|Alex (Gabe Nevins) gets mixed up in a security guard's murder in "Paranoid Park," the latest film from Gus Van Sant. (Scott green)|
"Paranoid Park," the new Gus Van Sant movie, is slight but fascinating. A Portland skateboarder named Alex (Gabe Nevins) gets mixed up in a security guard's murder. The explanation is easy to the point of being anti-dramatic. The movie's actual subject is Van Sant's ongoing preoccupation with the lives of unmoored young men. His art flirts with indecency (he's 55), but his skill and creative wisdom transcend it.
Were they not such tough and fantastical artworks, it'd be tempting to see "Elephant" (about a school shooting), "Last Days" (loosely about Kurt Cobain), and this new movie as part of some queasy fetish. But Van Sant has a keen eye for the way particular teenagers behave and talk. He recognizes himself in them without over-identifying. So the worlds in his movies feel both conjured and authentically captured: dreamt-up documentary.
"Paranoid Park" is the simplest of these three movies. Despite the dead security guard, it's also the least fraught. The tone is somber, but Van Sant appears to be at his most playfully inspired. In the opening shot, Nino Rota's music from Fellini's "Amarcord" (or is it "Juliet of the Spirits"?) plays over a shot of Portland's Fremont Bridge. That score is like smoke rising from a genie's bottle, but under the circumstances it feels like a doppelganger for the "Rhapsody in Blue" that opened Woody Allen's "Manhattan." The movie is as much a tribute (another one) to Van Sant's scruffy alternative Portland as Allen's movie is a valentine to New York.
Alex narrates the movie from a letter he's written. The note effectively doubles as an explanation of what happened that night and what's happening in his head. He mentions visiting Paranoid Park, where the city's most hard-core skaters hang. Van Sant and his cinematographers, Christopher Doyle and Rain Kathy Li, plant themselves amid the action and behold the board jockeys who surf half-pipes and flip gravity the bird in slowest motion, while ambient Francophone noise blips and scratches on the soundtrack like an outer-space radio station trying to come in clearly.
The murder doesn't occupy the movie's center. In so many ways, it's an afterthought. In fact, it's more like an accident. So the epochal cloud of fatality and doom that gave "Elephant" its gravity has dissipated. "Paranoid Park" is a lighter movie, all the more remarkable for the pleasure Van Sant takes in sweeping chronology into lacunae. Parts of the film replay themselves, and, as it did in "Elephant" and, to some extent in, "Last Days," the repetition produces a bewitching, mysterious depth. We're looking with fresh eyes from another angle. It's neat to think of "Paranoid Park" as running on a closed loop, like a record spinning infinitely on a turntable.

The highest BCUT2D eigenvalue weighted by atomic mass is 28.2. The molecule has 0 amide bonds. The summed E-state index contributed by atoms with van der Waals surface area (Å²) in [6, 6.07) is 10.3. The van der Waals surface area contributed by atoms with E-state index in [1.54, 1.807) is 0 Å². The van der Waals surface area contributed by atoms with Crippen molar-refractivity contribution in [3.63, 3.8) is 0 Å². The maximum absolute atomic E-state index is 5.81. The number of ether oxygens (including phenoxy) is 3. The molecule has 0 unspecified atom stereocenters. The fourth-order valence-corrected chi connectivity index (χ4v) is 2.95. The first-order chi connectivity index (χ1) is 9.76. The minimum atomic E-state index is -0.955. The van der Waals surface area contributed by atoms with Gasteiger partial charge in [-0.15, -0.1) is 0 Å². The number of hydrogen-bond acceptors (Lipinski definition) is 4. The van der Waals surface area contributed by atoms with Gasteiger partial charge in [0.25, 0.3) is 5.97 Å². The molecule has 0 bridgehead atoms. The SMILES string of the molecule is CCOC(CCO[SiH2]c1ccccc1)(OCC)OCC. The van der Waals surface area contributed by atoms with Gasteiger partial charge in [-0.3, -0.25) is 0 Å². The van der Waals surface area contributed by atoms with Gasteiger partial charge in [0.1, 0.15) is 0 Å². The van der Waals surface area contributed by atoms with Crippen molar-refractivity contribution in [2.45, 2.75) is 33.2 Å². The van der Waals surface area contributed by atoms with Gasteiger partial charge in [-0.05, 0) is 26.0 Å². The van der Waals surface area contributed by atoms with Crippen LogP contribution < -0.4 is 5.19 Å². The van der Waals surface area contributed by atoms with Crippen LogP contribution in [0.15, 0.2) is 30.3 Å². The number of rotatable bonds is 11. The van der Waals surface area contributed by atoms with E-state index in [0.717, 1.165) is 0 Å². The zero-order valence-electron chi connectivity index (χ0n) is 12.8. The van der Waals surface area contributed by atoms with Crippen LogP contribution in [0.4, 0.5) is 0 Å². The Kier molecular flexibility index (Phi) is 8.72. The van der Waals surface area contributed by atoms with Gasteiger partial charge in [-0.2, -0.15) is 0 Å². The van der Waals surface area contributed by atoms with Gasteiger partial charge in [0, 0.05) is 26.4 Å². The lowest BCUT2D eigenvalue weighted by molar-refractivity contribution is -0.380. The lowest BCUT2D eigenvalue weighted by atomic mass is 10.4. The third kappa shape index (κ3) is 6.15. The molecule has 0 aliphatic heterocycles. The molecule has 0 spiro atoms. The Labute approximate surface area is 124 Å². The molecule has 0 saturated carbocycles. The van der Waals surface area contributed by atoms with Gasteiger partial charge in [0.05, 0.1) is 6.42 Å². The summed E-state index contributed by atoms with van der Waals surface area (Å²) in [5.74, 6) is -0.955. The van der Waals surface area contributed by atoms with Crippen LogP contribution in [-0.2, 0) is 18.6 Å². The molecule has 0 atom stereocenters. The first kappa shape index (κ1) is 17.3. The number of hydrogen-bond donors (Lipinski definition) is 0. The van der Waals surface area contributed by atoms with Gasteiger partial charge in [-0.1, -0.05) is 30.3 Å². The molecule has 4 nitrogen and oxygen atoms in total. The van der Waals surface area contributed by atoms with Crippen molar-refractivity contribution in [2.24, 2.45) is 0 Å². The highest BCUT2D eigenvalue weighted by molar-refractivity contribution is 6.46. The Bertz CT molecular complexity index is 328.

Van Sant's most recent films, including his criminally underrated desert thriller, "Gerry," show what a beautiful elliptical storyteller he's become - an idiosyncratic one, too. Each scene in "Paranoid Park" has its own rhythm. They're like different songs that cohere into an album, one that turns Alex's memory, his perception, and his skateboarder microcosm into a serene, naturalistic kaleidoscopic.
If "Paranoid Park" is a generational statement, it's a modest one. Alex comes from a broken home (his parents are in the middle of a divorce), but the mild dysfunction hasn't broken him. He's not rebellious or oppressed. There's an aura of sadness around him. Like a lot of the boys in Van Sant's recent movies, Alex is diffident, vaguely androgynous, and vaguely asexual. His girlfriend (Taylor Momsen) is a virginal cheerleader, and the incongruity between Alex and her seems to bewilder him a little. He has a much easier time with Macy (Lauren McKinney), a sarcastic friend who dispenses advice and drinks from a mug that seems bigger than her face. Alex tells her the divorce is no big deal compared to other problems in the world.
Van Sant allows the kids in this movie to sound both ignorant and half-wise the way some teenagers can. One character tells his friends, "Grown-ups do stuff for money. There is no other reason." You're nervous he'll keep Alex's parents as faceless blurs the entire film. But Van Sant is pretty generous toward the adults. They still have a kind of moral authority that the movie never undermines. The kids here maintain the illusion of autonomy and absolute freedom - at the skate park scaling a half-pipe until they're frozen in mid-air, say. And the connection, however loose, between kids and grown-ups seems necessary, even if every grown-up in Van Sant's Portland just seems like an adult kid, including Van Sant himself.